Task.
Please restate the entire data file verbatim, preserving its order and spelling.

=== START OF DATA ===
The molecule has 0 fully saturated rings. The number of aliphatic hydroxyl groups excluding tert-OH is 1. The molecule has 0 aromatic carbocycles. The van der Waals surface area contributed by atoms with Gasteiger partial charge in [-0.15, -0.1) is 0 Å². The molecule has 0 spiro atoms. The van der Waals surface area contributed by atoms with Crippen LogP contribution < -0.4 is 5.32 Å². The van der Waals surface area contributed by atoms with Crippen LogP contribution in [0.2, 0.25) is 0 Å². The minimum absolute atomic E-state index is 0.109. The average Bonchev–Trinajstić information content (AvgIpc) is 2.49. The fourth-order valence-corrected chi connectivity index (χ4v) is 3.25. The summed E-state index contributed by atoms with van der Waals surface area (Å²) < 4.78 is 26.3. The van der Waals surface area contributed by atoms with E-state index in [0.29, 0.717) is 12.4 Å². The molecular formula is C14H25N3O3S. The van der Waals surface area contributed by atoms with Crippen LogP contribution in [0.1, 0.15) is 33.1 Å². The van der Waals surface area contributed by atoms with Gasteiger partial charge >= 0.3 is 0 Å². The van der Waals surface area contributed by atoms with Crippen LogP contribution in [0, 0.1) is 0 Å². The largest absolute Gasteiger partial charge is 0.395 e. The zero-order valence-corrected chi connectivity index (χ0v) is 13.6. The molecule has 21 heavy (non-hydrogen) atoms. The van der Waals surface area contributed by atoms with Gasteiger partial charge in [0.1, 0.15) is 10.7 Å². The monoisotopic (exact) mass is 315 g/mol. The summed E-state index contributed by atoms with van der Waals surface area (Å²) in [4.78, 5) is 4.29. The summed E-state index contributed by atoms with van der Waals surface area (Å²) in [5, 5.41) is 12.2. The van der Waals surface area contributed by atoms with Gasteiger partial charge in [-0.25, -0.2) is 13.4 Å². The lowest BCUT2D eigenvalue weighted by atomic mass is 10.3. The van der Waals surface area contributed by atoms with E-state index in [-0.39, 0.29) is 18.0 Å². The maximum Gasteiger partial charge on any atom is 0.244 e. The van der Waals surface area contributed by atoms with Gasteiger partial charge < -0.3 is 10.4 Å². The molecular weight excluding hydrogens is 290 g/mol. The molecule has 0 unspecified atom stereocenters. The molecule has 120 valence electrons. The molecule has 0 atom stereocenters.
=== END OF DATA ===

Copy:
The molecule has 0 fully saturated rings. The number of aliphatic hydroxyl groups excluding tert-OH is 1. The molecule has 0 aromatic carbocycles. The van der Waals surface area contributed by atoms with Gasteiger partial charge in [-0.15, -0.1) is 0 Å². The molecule has 0 spiro atoms. The van der Waals surface area contributed by atoms with Crippen LogP contribution < -0.4 is 5.32 Å². The van der Waals surface area contributed by atoms with Crippen LogP contribution in [0.2, 0.25) is 0 Å². The minimum absolute atomic E-state index is 0.109. The average Bonchev–Trinajstić information content (AvgIpc) is 2.49. The fourth-order valence-corrected chi connectivity index (χ4v) is 3.25. The summed E-state index contributed by atoms with van der Waals surface area (Å²) < 4.78 is 26.3. The van der Waals surface area contributed by atoms with E-state index in [0.29, 0.717) is 12.4 Å². The molecular formula is C14H25N3O3S. The van der Waals surface area contributed by atoms with Crippen LogP contribution in [0.1, 0.15) is 33.1 Å². The van der Waals surface area contributed by atoms with Gasteiger partial charge >= 0.3 is 0 Å². The van der Waals surface area contributed by atoms with Crippen LogP contribution in [0, 0.1) is 0 Å². The largest absolute Gasteiger partial charge is 0.395 e. The zero-order valence-corrected chi connectivity index (χ0v) is 13.6. The molecule has 21 heavy (non-hydrogen) atoms. The van der Waals surface area contributed by atoms with Gasteiger partial charge in [0.1, 0.15) is 10.7 Å². The monoisotopic (exact) mass is 315 g/mol. The summed E-state index contributed by atoms with van der Waals surface area (Å²) in [4.78, 5) is 4.29. The summed E-state index contributed by atoms with van der Waals surface area (Å²) in [5, 5.41) is 12.2. The van der Waals surface area contributed by atoms with Gasteiger partial charge in [-0.25, -0.2) is 13.4 Å². The lowest BCUT2D eigenvalue weighted by atomic mass is 10.3. The van der Waals surface area contributed by atoms with E-state index in [-0.39, 0.29) is 18.0 Å². The maximum Gasteiger partial charge on any atom is 0.244 e. The van der Waals surface area contributed by atoms with Gasteiger partial charge < -0.3 is 10.4 Å². The molecular weight excluding hydrogens is 290 g/mol. The molecule has 0 unspecified atom stereocenters. The molecule has 120 valence electrons. The molecule has 0 atom stereocenters.